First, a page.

Am I happier as an atheist?
A recent conversation made me wonder. If I could go back, would I re-take the red pill? It’s a loaded question—it assumes that my happiness is measurable and that I used to believe. Let’s grant those assumptions. While I don’t remember when I turned towards atheism, or at least skepticism, I’m sure I had faith sometime. I hated religious rituals, but I did talk to god as a child—I don’t know why I spoke to god in English and not Tamil or Hindi—and made deals where my end of the bargain was to give up meat or watch less TV—If god kept records, I had a crappy credit score. I was sure that giving up pleasure was a way of pleasing god. I also remember refraining from some things for fear of divine punishment. So, call it nebulous if you want, I believed.
Growing up, my room doubled as the prayer room, an antithesis if there ever was one, and had pictures of many Hindu gods. I remember sitting cross-legged before them to pray. But I didn’t feel like the people in those pictures were there for me despite the super-anthropomorphism characteristic to Hindu deities. I would rather defer to abstract divinity than the mythological characters and their entertaining stories. Even when I did believe, I never crystallized in my mind a deity who protected me and cared for my betterment. Perhaps my self-esteem was so low that I was wary of the wrath of god more than I anticipated his bounty, or I naturally feared bad things more than I looked forward to good ones. Either way, the simplistic connection of unhappiness after an external driving force or safety net disappears didn’t apply to me. It probably applies to fewer people than we imagine, and a tinier fraction of them are permanently scared after leaving religion.
Becoming more or less happy after rejecting god might be just a coincidence. People who reject god after deep thought and analysis might turn that microscope inwards and, depending on how their life is going, experience mood changes. If we analyze the question temporally—am I happier now, and is being an atheist simply a coincidence?—I don’t know. It’s possible that my twenties have brought an introspection that is correlated with depression or mental malaise, and that the same introspection couldn’t let me remain an honest believer. I have no way to rule it out or even apply a realistic probability to it.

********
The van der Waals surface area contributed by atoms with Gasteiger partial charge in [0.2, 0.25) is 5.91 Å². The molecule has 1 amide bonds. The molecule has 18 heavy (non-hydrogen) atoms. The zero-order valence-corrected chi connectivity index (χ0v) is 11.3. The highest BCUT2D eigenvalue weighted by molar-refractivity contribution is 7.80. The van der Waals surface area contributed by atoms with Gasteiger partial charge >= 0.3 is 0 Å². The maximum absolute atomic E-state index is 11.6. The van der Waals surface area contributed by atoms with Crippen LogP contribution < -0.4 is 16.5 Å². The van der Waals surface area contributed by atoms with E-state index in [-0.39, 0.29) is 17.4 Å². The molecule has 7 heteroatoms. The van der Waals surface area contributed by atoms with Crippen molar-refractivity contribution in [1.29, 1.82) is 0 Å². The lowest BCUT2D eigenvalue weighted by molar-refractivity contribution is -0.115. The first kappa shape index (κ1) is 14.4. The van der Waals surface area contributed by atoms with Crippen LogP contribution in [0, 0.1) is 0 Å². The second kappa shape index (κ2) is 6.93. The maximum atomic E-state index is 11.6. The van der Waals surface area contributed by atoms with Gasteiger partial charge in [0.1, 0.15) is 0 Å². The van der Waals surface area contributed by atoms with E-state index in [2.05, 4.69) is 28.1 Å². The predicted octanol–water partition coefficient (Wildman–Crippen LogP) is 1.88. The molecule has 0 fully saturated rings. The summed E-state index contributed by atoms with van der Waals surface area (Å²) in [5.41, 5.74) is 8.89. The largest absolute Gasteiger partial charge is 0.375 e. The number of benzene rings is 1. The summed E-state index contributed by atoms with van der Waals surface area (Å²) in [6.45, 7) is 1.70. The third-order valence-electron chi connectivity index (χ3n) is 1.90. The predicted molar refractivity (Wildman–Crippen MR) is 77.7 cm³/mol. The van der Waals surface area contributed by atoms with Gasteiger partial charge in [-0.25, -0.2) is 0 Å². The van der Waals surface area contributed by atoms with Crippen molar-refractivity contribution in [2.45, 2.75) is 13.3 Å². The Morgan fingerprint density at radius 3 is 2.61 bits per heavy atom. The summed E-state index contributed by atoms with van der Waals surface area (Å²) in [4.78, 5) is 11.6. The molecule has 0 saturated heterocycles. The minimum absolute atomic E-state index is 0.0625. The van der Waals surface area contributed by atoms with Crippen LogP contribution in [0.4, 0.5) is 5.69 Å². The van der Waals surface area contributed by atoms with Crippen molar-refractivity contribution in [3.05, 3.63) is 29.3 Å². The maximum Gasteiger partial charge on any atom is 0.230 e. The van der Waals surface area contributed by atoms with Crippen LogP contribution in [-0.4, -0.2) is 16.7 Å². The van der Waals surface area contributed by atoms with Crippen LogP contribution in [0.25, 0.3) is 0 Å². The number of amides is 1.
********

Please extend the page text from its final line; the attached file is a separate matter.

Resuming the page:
Why I am an atheist is answered by science. God as a hypothesis is untenable. But while that explains why I don’t believe, it leaves room for future belief—as all evaluations of scientific hypotheses do—and of my liking and respecting god if his existence is proven.
If god wasn’t a totalitarian megalomaniac, I might ignore the scientific evidence in my eagerness to praise and propitiate him. If god didn’t create so much pain, I fear I wouldn’t care that his existence is unlikely, because I’d be lost in all the beauty and the pleasure in the world. In truth, I sometimes wish god was real, so I can have an object for my contempt—because it is unsatisfying to hate abstract concepts like poverty, wretchedness, malice, and—ironic as it is—hatred.
But that doesn’t answer my original question—am I happier as an atheist? I think I am, in a Eudaimonic sense, because accepting that a lot of the world’s injustices are random is the first step to making one’s peace with them.
The opposite is true to a lot of people; many feel lonely and abandoned when their brains reject the god hypothesis. Happiness is irrelevant to truth, but not to the discovery of truth. We sometimes choose not to investigate matters where one of the answers might destroy the axioms upon which our lives are balanced. But if truths make you happy as absolutes, because you discovered or learned them, and not only when they confirmed your suspicions or disproved your theories, losing faith is a step out of the blues. It helps to realize that your successes and failings are a product of chance and effort and not divine planning.
As an atheist, am I no longer afraid of death? I fear dying—I don’t want to experience cancer or being crushed under a car or fading away as someone dials up my morphine—but the idea of not existing some day doesn’t steal much of my sleep. I’ve done it before. For most of time, I haven’t existed. In fact, my existence is but an aberration in the time continuum, which has done fine without me.
I won’t miss me when I’m gone.
If you liked this post, you might also enjoy Unbridled blasphemy